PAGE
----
Essays in Economic Theory
CitationDuraj, Jetlir. 2020. Essays in Economic Theory. Doctoral dissertation, Harvard University, Graduate School of Arts & Sciences.
AbstractThis dissertation consists of three independent essays in microeconomic theory, focusing on aspects of learning in varied economic settings, both single and multi-agent.
In chapter 1, I study a discrete-time dynamic bargaining game in which a buyer can choose to learn privately about her value of the good. I assume information generation takes time and is endogenous, and that verifiable disclosure of evidence is possible. These assumptions result in a folk-theorem type of result about the delay. Moreover, near the high-frequency limit, all stationary equilibria feature non-extreme prices and non-extreme payoffs.
In chapter 2 (co-authored with Kevin He), we study how a benevolent sender communicates non-instrumental information over time to a Bayesian receiver who experiences news utility and exhibits diminishing sensitivity. We show that one-shot resolution of uncertainty is strictly suboptimal under many commonly used functional forms. We identify additional conditions that imply the sender optimally releases good news in small pieces but bad news in one clump and show how diminishing sensitivity may lead to commitment problems for the sender.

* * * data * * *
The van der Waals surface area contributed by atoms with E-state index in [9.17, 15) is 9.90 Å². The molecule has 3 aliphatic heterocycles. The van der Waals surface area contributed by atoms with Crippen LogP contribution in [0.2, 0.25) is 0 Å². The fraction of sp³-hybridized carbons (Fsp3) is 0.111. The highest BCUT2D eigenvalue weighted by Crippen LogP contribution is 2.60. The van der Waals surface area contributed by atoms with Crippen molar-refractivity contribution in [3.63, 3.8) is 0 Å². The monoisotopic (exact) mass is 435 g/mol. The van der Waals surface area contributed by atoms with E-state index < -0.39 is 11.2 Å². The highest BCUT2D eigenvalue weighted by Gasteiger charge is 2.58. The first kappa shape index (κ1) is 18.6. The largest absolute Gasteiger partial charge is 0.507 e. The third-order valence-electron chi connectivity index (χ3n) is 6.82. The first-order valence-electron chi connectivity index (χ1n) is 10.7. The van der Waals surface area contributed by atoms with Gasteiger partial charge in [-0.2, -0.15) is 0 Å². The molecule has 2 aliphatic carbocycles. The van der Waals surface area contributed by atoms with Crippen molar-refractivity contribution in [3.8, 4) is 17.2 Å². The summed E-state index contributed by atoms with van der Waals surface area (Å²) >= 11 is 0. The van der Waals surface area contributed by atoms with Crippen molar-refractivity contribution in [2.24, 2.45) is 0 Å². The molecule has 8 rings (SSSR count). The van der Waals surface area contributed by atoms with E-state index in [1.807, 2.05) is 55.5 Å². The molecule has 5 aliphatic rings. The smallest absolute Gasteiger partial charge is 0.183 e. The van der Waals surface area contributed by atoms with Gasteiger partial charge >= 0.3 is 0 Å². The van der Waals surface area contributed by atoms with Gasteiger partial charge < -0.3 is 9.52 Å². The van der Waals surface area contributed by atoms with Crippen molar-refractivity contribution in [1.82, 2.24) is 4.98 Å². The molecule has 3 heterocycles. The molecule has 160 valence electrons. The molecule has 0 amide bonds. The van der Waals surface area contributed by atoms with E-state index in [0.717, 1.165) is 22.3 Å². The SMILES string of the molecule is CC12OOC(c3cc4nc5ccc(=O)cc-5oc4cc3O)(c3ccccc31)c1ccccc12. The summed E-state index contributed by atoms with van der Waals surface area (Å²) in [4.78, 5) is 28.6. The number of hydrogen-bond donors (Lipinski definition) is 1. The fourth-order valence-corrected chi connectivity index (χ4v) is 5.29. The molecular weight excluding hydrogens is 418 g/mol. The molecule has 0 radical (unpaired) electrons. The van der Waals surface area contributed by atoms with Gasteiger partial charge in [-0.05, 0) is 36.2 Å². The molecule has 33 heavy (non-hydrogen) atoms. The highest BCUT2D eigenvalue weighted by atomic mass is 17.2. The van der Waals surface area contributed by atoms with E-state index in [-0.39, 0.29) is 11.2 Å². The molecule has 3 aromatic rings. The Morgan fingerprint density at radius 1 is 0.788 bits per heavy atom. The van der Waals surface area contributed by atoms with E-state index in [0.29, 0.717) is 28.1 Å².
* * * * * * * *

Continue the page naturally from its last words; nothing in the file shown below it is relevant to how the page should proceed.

In chapter 3 (co-authored with Yi-Hsuan Lin), we consider an agent who privately learns information about a payoff-relevant uncertain state of the world through a sequential experiment. Suppose the analyst observes the joint distribution over chosen action and decision time. We show that such data uniquely identify costs of information in two popular canonical cases. Moreover, we show how an outside observer with access to such data can conduct welfare analysis despite being oblivious of the sequential experiment of the agent.
Citable link to this pagehttps://nrs.harvard.edu/URN-3:HUL.INSTREPOS:37365732
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